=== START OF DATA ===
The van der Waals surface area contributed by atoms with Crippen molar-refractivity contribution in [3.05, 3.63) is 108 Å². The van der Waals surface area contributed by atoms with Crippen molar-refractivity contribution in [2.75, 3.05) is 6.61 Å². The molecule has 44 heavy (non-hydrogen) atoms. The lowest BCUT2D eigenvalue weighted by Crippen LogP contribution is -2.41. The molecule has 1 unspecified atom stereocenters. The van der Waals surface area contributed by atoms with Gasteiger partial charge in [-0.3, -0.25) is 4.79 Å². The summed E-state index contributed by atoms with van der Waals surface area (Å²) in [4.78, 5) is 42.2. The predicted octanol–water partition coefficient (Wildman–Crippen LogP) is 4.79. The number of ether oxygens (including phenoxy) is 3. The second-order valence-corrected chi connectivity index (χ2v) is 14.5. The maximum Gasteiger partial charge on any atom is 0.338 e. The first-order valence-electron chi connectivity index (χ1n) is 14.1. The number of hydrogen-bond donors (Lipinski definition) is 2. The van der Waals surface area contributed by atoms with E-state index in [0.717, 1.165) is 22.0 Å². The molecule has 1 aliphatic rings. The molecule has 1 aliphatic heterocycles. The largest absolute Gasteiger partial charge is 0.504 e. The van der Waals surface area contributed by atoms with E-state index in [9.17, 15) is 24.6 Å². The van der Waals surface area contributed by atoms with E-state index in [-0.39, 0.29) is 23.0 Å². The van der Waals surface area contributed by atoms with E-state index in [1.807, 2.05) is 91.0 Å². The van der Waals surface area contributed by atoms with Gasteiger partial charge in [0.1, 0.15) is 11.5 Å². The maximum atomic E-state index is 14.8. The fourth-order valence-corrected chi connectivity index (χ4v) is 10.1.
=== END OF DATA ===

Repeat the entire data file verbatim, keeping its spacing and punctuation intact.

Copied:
The van der Waals surface area contributed by atoms with Crippen molar-refractivity contribution in [3.05, 3.63) is 108 Å². The van der Waals surface area contributed by atoms with Crippen molar-refractivity contribution in [2.75, 3.05) is 6.61 Å². The molecule has 44 heavy (non-hydrogen) atoms. The lowest BCUT2D eigenvalue weighted by Crippen LogP contribution is -2.41. The molecule has 1 unspecified atom stereocenters. The van der Waals surface area contributed by atoms with Gasteiger partial charge in [-0.3, -0.25) is 4.79 Å². The summed E-state index contributed by atoms with van der Waals surface area (Å²) in [4.78, 5) is 42.2. The predicted octanol–water partition coefficient (Wildman–Crippen LogP) is 4.79. The number of ether oxygens (including phenoxy) is 3. The second-order valence-corrected chi connectivity index (χ2v) is 14.5. The maximum Gasteiger partial charge on any atom is 0.338 e. The first-order valence-electron chi connectivity index (χ1n) is 14.1. The number of hydrogen-bond donors (Lipinski definition) is 2. The van der Waals surface area contributed by atoms with E-state index in [0.717, 1.165) is 22.0 Å². The molecule has 1 aliphatic rings. The molecule has 1 aliphatic heterocycles. The largest absolute Gasteiger partial charge is 0.504 e. The van der Waals surface area contributed by atoms with E-state index in [9.17, 15) is 24.6 Å². The van der Waals surface area contributed by atoms with E-state index in [-0.39, 0.29) is 23.0 Å². The van der Waals surface area contributed by atoms with E-state index in [1.807, 2.05) is 91.0 Å². The van der Waals surface area contributed by atoms with Gasteiger partial charge in [0.1, 0.15) is 11.5 Å². The maximum atomic E-state index is 14.8. The fourth-order valence-corrected chi connectivity index (χ4v) is 10.1.